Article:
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Access Type

Open Access Thesis

Document Type


Degree Program


Degree Type

Master of Arts (M.A.)

Year Degree Awarded


Month Degree Awarded



This paper analyzes the appropriateness of the localization practices utilized in the Japanese video game series Final Fantasy and Pokémon. Its argument is informed by survey responses from players of both series. Immersion, the ability of the player to remain in the game-world without distraction, is believed to be an important goal for successful localization. In this paper, the appropriateness of the localization of the Final Fantasy series is judged based on player immersion and enjoyment. This study finds that immersion is not essential to player enjoyment and therefore is not essential for a successful localization. In regard to the Pokémon series, the appropriateness of the heavy alteration and censorship of elements in the American localization is analyzed via player response to the changes. This localization practice proves to be appropriate and an effective model for future localization of Japanese video games targeted toward children in America. In addition, this paper explores immersion in Pokémon strategy guides released in America and Japan. The aim of this thesis is to expand the dialogue on Japanese video game localization for America and to display successful, creative localization practices which can also be utilized in other media.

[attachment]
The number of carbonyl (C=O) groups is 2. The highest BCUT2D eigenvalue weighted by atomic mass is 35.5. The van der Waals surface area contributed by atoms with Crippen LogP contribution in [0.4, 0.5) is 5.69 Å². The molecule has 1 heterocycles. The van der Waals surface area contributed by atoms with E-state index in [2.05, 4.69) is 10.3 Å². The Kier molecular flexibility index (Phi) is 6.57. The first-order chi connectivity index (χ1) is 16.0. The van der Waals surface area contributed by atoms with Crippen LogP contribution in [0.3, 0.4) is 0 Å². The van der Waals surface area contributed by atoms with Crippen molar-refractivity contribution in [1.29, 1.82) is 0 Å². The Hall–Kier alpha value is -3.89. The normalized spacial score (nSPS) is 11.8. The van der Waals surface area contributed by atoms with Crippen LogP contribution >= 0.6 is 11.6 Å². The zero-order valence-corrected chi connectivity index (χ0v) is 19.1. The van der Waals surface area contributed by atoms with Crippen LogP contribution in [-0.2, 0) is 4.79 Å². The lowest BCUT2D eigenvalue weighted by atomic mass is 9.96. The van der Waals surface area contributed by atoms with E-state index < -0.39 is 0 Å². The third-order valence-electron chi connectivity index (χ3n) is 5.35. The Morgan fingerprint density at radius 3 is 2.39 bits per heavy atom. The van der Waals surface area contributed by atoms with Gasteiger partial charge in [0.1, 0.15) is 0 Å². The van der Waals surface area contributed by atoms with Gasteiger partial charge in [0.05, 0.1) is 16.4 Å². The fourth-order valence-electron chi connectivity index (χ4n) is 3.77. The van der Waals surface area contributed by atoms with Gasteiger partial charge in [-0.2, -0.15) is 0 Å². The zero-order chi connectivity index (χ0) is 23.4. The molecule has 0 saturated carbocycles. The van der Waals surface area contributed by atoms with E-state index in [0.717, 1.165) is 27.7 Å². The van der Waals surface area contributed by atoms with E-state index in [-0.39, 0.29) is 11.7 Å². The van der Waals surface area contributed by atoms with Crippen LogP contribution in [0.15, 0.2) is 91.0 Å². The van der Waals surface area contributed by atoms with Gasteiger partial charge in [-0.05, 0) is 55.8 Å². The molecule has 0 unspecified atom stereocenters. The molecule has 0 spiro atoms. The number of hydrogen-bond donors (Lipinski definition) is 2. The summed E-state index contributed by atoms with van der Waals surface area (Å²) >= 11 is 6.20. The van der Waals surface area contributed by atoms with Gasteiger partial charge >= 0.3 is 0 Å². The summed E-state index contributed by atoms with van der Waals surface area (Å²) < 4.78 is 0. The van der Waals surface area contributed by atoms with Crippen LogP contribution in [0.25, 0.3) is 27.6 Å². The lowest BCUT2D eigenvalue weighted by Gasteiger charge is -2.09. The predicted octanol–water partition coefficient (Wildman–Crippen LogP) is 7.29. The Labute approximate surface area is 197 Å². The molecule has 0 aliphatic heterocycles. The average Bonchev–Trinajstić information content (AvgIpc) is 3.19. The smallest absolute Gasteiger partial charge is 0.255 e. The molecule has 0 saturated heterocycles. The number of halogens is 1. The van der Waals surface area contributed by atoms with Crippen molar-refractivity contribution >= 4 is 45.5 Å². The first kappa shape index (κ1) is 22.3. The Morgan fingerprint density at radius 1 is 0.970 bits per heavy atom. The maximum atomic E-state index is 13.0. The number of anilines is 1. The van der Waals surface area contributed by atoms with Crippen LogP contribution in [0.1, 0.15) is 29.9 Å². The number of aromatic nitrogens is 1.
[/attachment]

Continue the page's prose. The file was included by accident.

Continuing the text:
First Advisor

Bruce P. Baird

Second Advisor

Stephen D. Miller